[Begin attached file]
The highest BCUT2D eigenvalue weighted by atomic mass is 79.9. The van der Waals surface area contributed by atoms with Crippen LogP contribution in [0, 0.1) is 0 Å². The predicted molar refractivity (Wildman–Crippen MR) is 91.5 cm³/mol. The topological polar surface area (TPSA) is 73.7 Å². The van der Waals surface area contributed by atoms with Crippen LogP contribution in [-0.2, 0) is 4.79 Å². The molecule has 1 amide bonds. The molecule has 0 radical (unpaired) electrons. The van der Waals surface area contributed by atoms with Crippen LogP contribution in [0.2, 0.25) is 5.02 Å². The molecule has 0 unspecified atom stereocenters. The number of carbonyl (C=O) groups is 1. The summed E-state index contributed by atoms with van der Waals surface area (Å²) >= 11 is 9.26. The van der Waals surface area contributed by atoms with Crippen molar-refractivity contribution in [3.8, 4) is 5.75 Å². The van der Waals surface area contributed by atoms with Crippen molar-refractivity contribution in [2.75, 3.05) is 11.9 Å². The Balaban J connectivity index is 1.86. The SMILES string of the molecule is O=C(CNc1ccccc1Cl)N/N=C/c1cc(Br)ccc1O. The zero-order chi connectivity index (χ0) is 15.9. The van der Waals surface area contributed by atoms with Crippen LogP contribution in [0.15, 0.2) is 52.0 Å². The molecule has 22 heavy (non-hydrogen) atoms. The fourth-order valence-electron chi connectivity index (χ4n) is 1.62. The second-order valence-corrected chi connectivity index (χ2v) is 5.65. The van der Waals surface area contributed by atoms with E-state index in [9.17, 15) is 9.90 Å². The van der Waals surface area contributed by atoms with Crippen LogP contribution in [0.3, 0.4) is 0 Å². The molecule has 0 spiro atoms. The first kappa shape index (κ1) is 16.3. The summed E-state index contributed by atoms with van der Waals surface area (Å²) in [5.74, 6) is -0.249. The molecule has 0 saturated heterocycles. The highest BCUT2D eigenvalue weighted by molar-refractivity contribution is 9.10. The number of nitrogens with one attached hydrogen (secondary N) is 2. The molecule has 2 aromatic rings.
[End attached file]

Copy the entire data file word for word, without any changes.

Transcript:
The highest BCUT2D eigenvalue weighted by atomic mass is 79.9. The van der Waals surface area contributed by atoms with Crippen LogP contribution in [0, 0.1) is 0 Å². The predicted molar refractivity (Wildman–Crippen MR) is 91.5 cm³/mol. The topological polar surface area (TPSA) is 73.7 Å². The van der Waals surface area contributed by atoms with Crippen LogP contribution in [-0.2, 0) is 4.79 Å². The molecule has 1 amide bonds. The molecule has 0 radical (unpaired) electrons. The van der Waals surface area contributed by atoms with Crippen LogP contribution in [0.2, 0.25) is 5.02 Å². The molecule has 0 unspecified atom stereocenters. The number of carbonyl (C=O) groups is 1. The summed E-state index contributed by atoms with van der Waals surface area (Å²) >= 11 is 9.26. The van der Waals surface area contributed by atoms with Crippen molar-refractivity contribution in [3.8, 4) is 5.75 Å². The van der Waals surface area contributed by atoms with Crippen molar-refractivity contribution in [2.75, 3.05) is 11.9 Å². The Balaban J connectivity index is 1.86. The SMILES string of the molecule is O=C(CNc1ccccc1Cl)N/N=C/c1cc(Br)ccc1O. The zero-order chi connectivity index (χ0) is 15.9. The van der Waals surface area contributed by atoms with Crippen LogP contribution in [0.15, 0.2) is 52.0 Å². The molecule has 22 heavy (non-hydrogen) atoms. The fourth-order valence-electron chi connectivity index (χ4n) is 1.62. The second-order valence-corrected chi connectivity index (χ2v) is 5.65. The van der Waals surface area contributed by atoms with E-state index in [9.17, 15) is 9.90 Å². The van der Waals surface area contributed by atoms with Crippen LogP contribution in [0.3, 0.4) is 0 Å². The molecule has 0 spiro atoms. The first kappa shape index (κ1) is 16.3. The summed E-state index contributed by atoms with van der Waals surface area (Å²) in [5.74, 6) is -0.249. The molecule has 0 saturated heterocycles. The highest BCUT2D eigenvalue weighted by molar-refractivity contribution is 9.10. The number of nitrogens with one attached hydrogen (secondary N) is 2. The molecule has 2 aromatic rings.